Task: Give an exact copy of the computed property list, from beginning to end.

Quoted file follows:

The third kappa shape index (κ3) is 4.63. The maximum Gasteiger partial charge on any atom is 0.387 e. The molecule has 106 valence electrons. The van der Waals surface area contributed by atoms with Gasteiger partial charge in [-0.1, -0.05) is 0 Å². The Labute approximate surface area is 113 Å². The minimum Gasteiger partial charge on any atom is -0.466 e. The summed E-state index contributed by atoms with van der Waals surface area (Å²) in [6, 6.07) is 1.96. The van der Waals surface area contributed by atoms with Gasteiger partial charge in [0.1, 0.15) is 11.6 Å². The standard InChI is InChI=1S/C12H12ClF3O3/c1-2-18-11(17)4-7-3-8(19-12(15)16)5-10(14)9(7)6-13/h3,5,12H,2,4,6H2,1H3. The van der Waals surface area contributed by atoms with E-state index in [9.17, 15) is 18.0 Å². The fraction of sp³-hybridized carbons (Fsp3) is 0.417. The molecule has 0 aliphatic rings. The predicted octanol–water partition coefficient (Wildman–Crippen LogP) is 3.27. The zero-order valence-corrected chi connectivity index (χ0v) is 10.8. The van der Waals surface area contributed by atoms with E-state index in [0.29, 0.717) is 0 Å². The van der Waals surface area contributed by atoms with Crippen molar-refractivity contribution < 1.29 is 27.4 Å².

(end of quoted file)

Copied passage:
The third kappa shape index (κ3) is 4.63. The maximum Gasteiger partial charge on any atom is 0.387 e. The molecule has 106 valence electrons. The van der Waals surface area contributed by atoms with Gasteiger partial charge in [-0.1, -0.05) is 0 Å². The Labute approximate surface area is 113 Å². The minimum Gasteiger partial charge on any atom is -0.466 e. The summed E-state index contributed by atoms with van der Waals surface area (Å²) in [6, 6.07) is 1.96. The van der Waals surface area contributed by atoms with Gasteiger partial charge in [0.1, 0.15) is 11.6 Å². The standard InChI is InChI=1S/C12H12ClF3O3/c1-2-18-11(17)4-7-3-8(19-12(15)16)5-10(14)9(7)6-13/h3,5,12H,2,4,6H2,1H3. The van der Waals surface area contributed by atoms with E-state index in [9.17, 15) is 18.0 Å². The fraction of sp³-hybridized carbons (Fsp3) is 0.417. The molecule has 0 aliphatic rings. The predicted octanol–water partition coefficient (Wildman–Crippen LogP) is 3.27. The zero-order valence-corrected chi connectivity index (χ0v) is 10.8. The van der Waals surface area contributed by atoms with E-state index in [0.29, 0.717) is 0 Å². The van der Waals surface area contributed by atoms with Crippen molar-refractivity contribution < 1.29 is 27.4 Å².